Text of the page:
Overlaid DSS image of NGC 3645, 30' x 30' with north at top and west to the right
MCG+01-29-031, UGC 6349, PGC 34698, SDSS J112016.98+025751.8
|Size ||1.95' x 0.83' @ 42°|
|Right Ascension ||11h 20' 17.0" (2000)|
|Declination ||2° 57' 51" N|
|Description ||pB, S, E, bM|
NGC 3645 and five other NGC/IC objects (NGC 3643, NGC 3644, and NGC 3647, which see; and IC 683 and IC 684), lie in a relatively crowded field. There has been considerable confusion about the identifications here because of the crowding -- and because the NGC position of the (presumeably) brightest object, NGC 3645, lies in a blank area of sky a few arcminutes northwest of the group center.
This brightest object was found first by William Herschel on 23 Feb 1784. He placed it 6m 30s preceding and 7' north of 84 (tau) Leo. The NGC position comes from John Herschel's single uncertain observation during Sweep 143; the object is h867 in his 1833 list, though he notes both it and h861 as being II 32. This latter object is considerably brighter than any of the galaxies in the group, and precedes it by 1.3 min. John Herschel saw it during two sweeps (141 and 238), but did not pick it up during Sweep 143. Similarly, h867 was seen only during Sweep 143, but not during sweeps 141 and 238. That, combined with the relative brightness of the object compared to those in the group and John Herschel's uncertain position for h867, strongly suggests that h867 = h861; i.e. NGC 3645 = NGC 3630.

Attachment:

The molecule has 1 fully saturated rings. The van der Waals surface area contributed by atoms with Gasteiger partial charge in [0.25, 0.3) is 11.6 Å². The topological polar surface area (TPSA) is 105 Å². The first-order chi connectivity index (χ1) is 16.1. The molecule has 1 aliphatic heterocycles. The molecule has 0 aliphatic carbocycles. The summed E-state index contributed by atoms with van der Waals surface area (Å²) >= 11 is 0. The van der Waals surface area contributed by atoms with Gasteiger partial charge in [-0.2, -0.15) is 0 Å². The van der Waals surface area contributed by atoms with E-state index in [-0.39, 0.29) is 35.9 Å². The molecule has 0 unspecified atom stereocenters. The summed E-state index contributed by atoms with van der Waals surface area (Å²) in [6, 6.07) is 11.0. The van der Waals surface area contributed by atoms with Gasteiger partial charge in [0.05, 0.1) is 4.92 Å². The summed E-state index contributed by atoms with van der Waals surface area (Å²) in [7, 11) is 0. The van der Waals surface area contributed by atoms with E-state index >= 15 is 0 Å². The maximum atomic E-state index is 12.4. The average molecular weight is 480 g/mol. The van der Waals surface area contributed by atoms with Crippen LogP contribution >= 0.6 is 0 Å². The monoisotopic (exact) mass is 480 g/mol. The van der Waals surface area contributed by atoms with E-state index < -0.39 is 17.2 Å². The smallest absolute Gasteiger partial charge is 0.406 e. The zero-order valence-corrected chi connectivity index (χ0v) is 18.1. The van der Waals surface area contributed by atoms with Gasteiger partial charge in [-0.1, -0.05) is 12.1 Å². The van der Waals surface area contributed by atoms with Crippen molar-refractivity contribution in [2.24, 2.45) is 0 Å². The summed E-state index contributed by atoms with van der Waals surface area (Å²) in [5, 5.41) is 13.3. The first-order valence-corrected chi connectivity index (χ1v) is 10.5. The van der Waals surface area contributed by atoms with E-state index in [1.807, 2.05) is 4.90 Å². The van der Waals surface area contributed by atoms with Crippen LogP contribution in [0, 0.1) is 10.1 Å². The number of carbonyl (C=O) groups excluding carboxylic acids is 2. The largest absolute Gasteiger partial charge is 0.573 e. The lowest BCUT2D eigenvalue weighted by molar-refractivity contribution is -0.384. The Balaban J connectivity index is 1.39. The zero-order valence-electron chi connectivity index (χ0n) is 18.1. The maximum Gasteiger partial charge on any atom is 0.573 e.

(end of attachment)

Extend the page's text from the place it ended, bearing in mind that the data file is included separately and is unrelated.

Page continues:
NGC 3645 is also credited to Tempel who has a long discussion of the field in AN 2212 (pp.51-2). I've not translated this yet, but I do not easily see any precise offset from a known object in the text. Is it possible that Tempel was misled by John Herschel's attribution of H II 32 to two different objects? A translation is clearly needed.
9 objects found within 60'
Drawings, descriptions, and CCD photos are copyright Andrew Cooper unless otherwise noted, no usage without permission.
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